But once he hits the crease in the defense, he hesitates, allowing defenders to get into position. He opts for a 20-foot, contested, pull-up 2 pointer. There were 18 seconds on the shot clock.
Is Tatum becoming too jumper-reliant? Is he trying too hard to take over and focusing too much on getting his? 42.7% of Tatum’s field goals this season have been unassisted, up from 34.0% his rookie year.
Of course, it’s somewhat difficult to pick apart which is the cause and which is the effect – is poor decision-making leading to lower efficiency, or is his low efficiency more allowable considering the larger offensive load he’s taken on? It could be a blend of both.
His shot charts tell an interesting story. His rookie year:
And this year so far:
There’s a lot to take in on those charts, but one thing that pops off the page is his far lower rate of shots in the paint. Though his efficiency in that area has improved from 53% to 58%, he’s done it far less often. Last year, 369 of his 835 shots (44.2%) came in the paint. This year, 186 of 777 (23.9%). That’s an enormous drop, especially considering the large sample size, and signals a significant change in decision-making. A proportion t-test in R yields a p-value less than 2.2e-16 (scientific notation for 0.00000000000000022) – a p-value under 0.05 is normally the threshold for statistical significance.
It seems clear Tatum has changed his style. He’s also taking a lower proportion of threes, though the difference is less stark – 28.9% of his rookie year shots came behind the arc, compared to 23.6% this year. Unlike the paint shots, though, this lower frequency has been accompanied with a lower efficiency, which could be cause for concern.
Of course, this season is far from over, and Coach Brad Stevens is one of the league’s best. Perhaps the best way to analyze Tatum is to simply take a deep breath and a step back. If his incredible rookie season had never happened, there would likely be far less being made about this sophomore “slump”, in which he’s averaging 16.5/7.3/1.9 on 45%/38%/86% as a 20 year old.
This gets to the counterintuitive way we often think about 2nd-year players – that’s an insane statline for a player of his age, but knowing what we know about his sophomore year, would we consider his future expected value to be higher if his rookie year had been better or worse? Logically, all else equal in the 2nd year, an excellent 1st year would give any projection system a higher future value than a poor one. FiveThirtyEight’s CARMELO projects him as an All-Star, with such comparisons as Kevin Garnett, Giannis Antetokounmpo, Chris Bosh, and… Anthony Davis.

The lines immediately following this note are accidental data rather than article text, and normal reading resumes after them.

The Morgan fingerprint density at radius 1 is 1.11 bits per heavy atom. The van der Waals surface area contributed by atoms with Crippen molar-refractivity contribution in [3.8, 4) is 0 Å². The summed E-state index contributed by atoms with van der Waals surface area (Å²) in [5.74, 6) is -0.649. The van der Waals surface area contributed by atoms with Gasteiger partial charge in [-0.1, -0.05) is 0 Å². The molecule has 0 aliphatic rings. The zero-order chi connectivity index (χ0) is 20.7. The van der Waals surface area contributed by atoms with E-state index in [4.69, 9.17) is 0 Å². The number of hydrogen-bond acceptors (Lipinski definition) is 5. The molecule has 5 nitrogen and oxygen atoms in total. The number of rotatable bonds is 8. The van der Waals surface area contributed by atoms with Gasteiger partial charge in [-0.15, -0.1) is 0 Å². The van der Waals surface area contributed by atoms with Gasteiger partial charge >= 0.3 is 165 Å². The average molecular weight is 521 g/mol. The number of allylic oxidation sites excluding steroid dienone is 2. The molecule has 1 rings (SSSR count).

Of course, his lows can be frustrating:
But all young players have lapses, especially against great opponents. For Tatum, the lows are almost always balanced out with highs. He responded on the next play:
If you ask me, it’s still clear Tatum is the best potential asset available for the Pelicans. How many players that young are scoring at as high a volume and efficiency, with respectable defense? Here’s a list of all of the players in the league under 21 averaging at least 25 points per 100 possessions on a true shooting over 55% with a defensive rating under 110:
Tatum ties with Luka Doncic, who is debatably the most untouchable trade asset in basketball right now, in win shares.
And here’s a list of all the 19 year olds in NBA history to average at least 22 points on a true shooting over 55% and a defensive rating under 105:
Basketball can be poetic, can’t it?
by Derek Reifer, Northwestern University